I’ve been banging on about Lloyds Banking Group (LSE: LLOY) for ages now, because I think it’s one of the best bargains in the whole of the FTSE 100.

Yet still the share price remains stubbornly low — and following the ‘leave’ result in the EU referendum, it’s crashed a lot lower. In fact, since the end of Thursday, Lloyds shares have lost a painful 28%, dropping to 52p. That’s painful for existing shareholders like me, but is Lloyds now a super bargain for new buyers?

Based on current forecasts, Lloyds shares are now on a forward P/E of under seven. Granted, those forecasts will probably be scaled back a little, but we really don’t have any idea of how badly, if at all, Lloyds’ business will actually be affected — although that uncertainty alone is enough to cause panic right now.

Dividends still on track?

Lloyds’ dividend has come storming back since the bank was allowed to resume payments in 2014. The cash only yielded 1% that year, but was up to 3.1% by 2015, and the share price drop has pushed forecast yields above 8% now — again, those were pre-referendum forecasts. Can the dividend be sustained? With final results released in February, the bank announced a special dividend on top of its ordinary dividend to redistribute surplus capital, and stressed its “progressive and sustainable” dividend policy, so even with Brexit on the cards we should assume there’ll be a cut.

PPI repayments are still hanging ponderously over Lloyds, as the bank with the biggest penalties to date. Only last month, the Financial Ombudsman Service revealed that PPI complaints were running at around 4,000 per week. And some analysts are suggesting Lloyds could be set for a further £2bn in repayments — and the bank set aside an extra £4bn as recently as in 2015. There are attempts to put a time limit on PPI claims, but that’s moving slowly and it’s likely to go on for at least another couple of years.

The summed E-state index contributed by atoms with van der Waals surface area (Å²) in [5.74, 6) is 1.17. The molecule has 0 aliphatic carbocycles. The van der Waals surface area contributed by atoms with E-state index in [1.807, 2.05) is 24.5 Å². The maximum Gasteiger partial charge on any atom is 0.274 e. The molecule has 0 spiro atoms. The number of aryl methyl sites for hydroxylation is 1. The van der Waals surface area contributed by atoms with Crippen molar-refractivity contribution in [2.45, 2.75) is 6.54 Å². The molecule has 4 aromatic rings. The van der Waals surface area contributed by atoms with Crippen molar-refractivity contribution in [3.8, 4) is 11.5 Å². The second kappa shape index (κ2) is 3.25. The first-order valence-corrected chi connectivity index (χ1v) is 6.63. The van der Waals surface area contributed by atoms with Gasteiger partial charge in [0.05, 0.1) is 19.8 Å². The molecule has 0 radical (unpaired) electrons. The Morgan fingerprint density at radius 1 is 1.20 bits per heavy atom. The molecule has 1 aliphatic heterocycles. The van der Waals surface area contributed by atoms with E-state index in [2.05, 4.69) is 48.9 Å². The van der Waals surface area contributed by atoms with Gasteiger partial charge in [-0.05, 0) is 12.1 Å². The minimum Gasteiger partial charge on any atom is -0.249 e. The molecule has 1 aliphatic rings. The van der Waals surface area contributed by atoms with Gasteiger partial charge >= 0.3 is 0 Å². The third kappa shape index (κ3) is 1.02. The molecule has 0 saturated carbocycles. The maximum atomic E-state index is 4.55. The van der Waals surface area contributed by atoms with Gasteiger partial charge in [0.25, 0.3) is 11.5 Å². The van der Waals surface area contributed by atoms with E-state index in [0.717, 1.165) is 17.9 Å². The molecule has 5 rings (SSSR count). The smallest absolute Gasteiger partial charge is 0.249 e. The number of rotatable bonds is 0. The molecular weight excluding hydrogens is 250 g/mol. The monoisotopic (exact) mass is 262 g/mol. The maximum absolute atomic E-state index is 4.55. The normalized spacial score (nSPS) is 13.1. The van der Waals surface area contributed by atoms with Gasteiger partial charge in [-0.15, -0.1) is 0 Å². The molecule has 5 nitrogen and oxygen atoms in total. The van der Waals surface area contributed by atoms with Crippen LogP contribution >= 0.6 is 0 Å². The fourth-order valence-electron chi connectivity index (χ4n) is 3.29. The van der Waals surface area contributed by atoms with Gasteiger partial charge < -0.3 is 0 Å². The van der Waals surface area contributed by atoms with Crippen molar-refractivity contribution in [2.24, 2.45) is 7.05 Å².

The overhang that is the government’s stake of around 10% is an issue, too. The planned sale has been postponed, but it will all be sold off in due course — and the prospect of so many new shares coming up is certainly helping hold back the open market price.

Putting aside Brexit for a moment, the rest of Lloyds’ fundamentals made the shares a firm buy for me, so what do I think now? Well, the net result has been huge uncertainty over Lloyds’ future performance, and in the words of Aviva boss Mark Wilson, “uncertainty is kryptonite to business“.

Maximum pessimism

But uncertainty can also be a great boon to long-term investors who can exploit it to snap up bargains, and I’m again drawn to Neil Woodford‘s words in the immediate aftermath of the referendum in which he opined that “it is not as negative a development as the market’s initial reaction appears to imply“.

And as he also told us that “In the longer term, it is my view that the trajectory of the UK economy, and more importantly the world economy, will not be influenced significantly by today’s outcome“, it’s clear that Mr Woodford’s strategy of investing in long-term cash-generative companies remains unchanged.

So if you’re not as risk averse as all those shorter-sighted managers, whose horizons barely extent beyond their next quarterly reports and how good they’ll look in the short-term market, then I say Lloyds shares are silly-cheap now that we’re surely at, or very close to, the point of maximum pessimism.

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Alan Oscroft owns shares of Aviva and Lloyds Banking Group. The Motley Fool UK has no position in any of the shares mentioned. We Fools don't all hold the same opinions, but we all believe that considering a diverse range of insights makes us better investors.